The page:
How is the Summit prepared?
The Summit is prepared during meetings between the personal representatives of the G7 leaders: the “Sherpas”. They coordinate the work and negotiate the final communiqué of the Summit. Their meetings are supported by the reports of the thematic working groups and the results of the G7 ministerial meetings.
Why do the G7 ministers meet?
In addition to preparing the Summit, countries holding the G7 Presidency organize ministerial meetings. While meetings of Foreign Ministers and Finance Ministers are held systematically, other ministerial meetings may also be held. During their meetings, the ministers endorse decisions at their level which may be adopted by the leaders during the Summit.
What are the outcomes of G7 Summits?
The G7 has been behind very concrete achievements including the creation of the Financial Action Task Force (FATF), the European Bank for Reconstruction and Development (EBRD), the Deauville Partnership launched after the “Arab Springs”, the Global Fund to Fight AIDS, Tuberculosis and Malaria, and the Muskoka Initiative to reduce maternal and infant mortality, as well as supporting the implementation of the Paris Climate Agreement.
What is the G7 Presidency?
The G7 member country holding the Presidency organizes the Leaders’ Summit. It determines the major priorities that will shape the discussions, sets down a schedule for preparatory meetings and facilitates the organization of work. The Presidency also decides which third countries and organizations are invited to certain Summit sessions.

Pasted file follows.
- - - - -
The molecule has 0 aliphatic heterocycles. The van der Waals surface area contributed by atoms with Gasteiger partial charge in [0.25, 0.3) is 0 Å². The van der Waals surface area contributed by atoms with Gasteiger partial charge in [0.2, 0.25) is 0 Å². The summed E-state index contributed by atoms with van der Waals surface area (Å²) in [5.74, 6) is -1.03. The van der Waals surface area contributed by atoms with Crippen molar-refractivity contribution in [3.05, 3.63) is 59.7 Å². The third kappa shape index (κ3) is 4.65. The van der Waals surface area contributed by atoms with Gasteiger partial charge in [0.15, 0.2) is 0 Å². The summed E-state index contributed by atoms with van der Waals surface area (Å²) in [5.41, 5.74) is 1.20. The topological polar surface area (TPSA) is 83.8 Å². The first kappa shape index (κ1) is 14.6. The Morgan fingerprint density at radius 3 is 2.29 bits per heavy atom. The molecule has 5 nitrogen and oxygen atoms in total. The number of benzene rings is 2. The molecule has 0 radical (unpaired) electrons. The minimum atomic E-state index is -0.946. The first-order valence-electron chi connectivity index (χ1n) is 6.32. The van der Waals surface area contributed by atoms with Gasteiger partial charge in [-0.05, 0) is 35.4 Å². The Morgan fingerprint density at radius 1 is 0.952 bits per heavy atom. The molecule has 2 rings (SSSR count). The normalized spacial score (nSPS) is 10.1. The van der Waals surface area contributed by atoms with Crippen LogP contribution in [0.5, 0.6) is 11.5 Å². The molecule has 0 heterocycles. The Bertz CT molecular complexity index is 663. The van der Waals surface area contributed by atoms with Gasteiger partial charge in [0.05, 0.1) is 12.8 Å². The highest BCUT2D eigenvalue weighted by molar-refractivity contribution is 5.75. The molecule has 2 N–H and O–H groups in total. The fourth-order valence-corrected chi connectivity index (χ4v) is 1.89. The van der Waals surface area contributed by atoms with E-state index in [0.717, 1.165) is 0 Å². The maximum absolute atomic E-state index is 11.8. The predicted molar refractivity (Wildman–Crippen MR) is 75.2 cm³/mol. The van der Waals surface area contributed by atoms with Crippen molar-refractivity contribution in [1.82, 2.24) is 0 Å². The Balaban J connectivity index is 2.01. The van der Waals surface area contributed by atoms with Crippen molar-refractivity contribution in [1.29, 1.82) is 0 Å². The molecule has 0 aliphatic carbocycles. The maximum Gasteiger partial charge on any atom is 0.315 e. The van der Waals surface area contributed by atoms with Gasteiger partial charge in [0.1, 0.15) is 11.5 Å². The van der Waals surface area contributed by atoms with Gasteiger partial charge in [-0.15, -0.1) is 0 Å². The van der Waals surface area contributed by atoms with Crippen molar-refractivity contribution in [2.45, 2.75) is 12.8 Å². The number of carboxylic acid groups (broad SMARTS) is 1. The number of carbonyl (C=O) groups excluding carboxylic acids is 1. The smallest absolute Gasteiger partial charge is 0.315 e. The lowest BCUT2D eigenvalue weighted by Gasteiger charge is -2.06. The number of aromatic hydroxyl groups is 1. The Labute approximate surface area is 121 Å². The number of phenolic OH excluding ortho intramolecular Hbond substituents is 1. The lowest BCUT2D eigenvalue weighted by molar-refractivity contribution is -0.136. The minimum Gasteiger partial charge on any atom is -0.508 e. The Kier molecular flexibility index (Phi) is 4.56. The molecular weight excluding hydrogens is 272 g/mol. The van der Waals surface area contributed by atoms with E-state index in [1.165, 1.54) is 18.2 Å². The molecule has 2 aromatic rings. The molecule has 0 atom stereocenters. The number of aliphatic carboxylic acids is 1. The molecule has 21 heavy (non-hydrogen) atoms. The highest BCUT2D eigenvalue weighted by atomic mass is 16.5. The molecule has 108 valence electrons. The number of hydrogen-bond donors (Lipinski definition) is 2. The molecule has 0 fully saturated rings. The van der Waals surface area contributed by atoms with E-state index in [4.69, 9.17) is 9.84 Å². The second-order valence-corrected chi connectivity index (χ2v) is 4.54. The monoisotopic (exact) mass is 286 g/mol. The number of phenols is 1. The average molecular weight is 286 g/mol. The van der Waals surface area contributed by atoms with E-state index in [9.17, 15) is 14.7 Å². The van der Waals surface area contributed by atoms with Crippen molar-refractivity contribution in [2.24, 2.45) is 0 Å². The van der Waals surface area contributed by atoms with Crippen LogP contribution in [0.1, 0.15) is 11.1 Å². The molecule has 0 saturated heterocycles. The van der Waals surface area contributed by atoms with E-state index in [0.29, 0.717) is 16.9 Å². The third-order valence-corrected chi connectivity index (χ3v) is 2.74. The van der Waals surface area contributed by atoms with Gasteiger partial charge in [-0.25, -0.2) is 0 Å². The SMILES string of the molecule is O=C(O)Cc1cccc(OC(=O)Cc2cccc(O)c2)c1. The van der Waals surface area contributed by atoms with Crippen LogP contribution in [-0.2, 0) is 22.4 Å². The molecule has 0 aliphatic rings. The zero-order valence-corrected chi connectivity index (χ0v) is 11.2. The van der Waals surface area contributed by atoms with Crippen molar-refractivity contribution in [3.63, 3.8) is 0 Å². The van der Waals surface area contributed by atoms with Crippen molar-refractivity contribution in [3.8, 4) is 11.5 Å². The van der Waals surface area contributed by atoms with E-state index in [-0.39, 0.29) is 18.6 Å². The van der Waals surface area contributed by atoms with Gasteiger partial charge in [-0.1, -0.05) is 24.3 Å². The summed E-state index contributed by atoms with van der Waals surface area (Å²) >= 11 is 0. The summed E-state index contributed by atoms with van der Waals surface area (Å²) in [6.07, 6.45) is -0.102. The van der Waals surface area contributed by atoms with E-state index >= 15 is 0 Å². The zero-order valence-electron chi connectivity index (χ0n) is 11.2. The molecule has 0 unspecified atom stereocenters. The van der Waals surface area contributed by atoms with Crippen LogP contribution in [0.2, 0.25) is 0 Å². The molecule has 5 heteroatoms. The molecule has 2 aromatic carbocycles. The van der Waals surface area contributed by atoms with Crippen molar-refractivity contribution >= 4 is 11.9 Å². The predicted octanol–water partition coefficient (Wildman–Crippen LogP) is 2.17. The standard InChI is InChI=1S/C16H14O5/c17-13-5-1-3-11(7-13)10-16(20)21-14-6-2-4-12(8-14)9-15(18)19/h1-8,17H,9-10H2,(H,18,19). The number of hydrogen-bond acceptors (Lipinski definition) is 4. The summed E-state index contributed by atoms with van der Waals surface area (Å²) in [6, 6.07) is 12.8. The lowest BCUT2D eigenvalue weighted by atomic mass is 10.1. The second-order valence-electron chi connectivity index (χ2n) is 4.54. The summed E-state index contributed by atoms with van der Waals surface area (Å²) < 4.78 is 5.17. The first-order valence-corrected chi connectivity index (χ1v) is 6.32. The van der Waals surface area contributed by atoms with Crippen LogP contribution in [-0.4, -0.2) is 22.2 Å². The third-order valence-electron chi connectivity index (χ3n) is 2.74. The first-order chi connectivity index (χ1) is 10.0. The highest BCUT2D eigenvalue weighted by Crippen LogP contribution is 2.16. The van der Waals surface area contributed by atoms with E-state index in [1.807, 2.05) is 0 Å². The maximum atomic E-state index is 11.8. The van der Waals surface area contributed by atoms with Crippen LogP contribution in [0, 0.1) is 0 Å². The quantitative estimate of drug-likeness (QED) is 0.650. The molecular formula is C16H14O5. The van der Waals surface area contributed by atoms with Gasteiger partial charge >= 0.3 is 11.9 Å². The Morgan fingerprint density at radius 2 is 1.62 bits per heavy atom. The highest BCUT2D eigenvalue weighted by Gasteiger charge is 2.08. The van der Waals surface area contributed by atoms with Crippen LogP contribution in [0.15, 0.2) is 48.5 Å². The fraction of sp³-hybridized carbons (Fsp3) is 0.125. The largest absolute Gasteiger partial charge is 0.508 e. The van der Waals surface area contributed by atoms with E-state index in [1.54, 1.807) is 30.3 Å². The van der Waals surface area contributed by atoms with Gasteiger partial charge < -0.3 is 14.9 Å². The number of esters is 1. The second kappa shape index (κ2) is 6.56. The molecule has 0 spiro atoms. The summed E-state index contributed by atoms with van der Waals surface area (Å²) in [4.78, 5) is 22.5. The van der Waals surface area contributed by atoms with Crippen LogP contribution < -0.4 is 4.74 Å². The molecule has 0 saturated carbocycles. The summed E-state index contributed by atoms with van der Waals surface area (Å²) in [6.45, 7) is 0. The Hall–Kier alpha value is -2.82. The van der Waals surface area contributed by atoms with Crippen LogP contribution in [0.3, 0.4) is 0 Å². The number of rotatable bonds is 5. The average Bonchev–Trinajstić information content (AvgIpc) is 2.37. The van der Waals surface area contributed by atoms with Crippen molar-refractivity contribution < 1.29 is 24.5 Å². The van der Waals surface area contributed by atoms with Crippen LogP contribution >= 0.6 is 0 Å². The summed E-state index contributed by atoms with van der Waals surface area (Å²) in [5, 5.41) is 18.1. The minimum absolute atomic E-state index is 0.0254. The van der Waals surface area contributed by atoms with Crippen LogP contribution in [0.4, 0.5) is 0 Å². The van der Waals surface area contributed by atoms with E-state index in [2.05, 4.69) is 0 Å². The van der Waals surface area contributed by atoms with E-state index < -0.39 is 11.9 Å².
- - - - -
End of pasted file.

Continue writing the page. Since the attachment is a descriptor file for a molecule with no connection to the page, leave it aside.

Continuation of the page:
It is also responsible for communicating on behalf of the G7 and for relations with non-G7 countries, international organizations and civil society.
How is the G7 Presidency chosen?
The G7 has a rotating Presidency. Each year, the Presidency is held by one of the member countries, in the same order: France, the United States, the United Kingdom, Germany, Japan, Italy and Canada.
Where will France host the G7 meetings?
The Leaders’ Summit will be held in Biarritz, from 24 to 26 August 2019. The ministerial meetings and “Sherpa” meetings will be organized in Paris and several cities across France. The venues will be confirmed at the beginning of France’s Presidency.
For more information, please consult the website of the French Presidency of the G7
Who will host the G7 after France?
Under the rotating Presidency principle, the United States will take over the G7 Presidency from 1 January 2020 and host the Leaders’ Summit.
Updated: 12 October 2018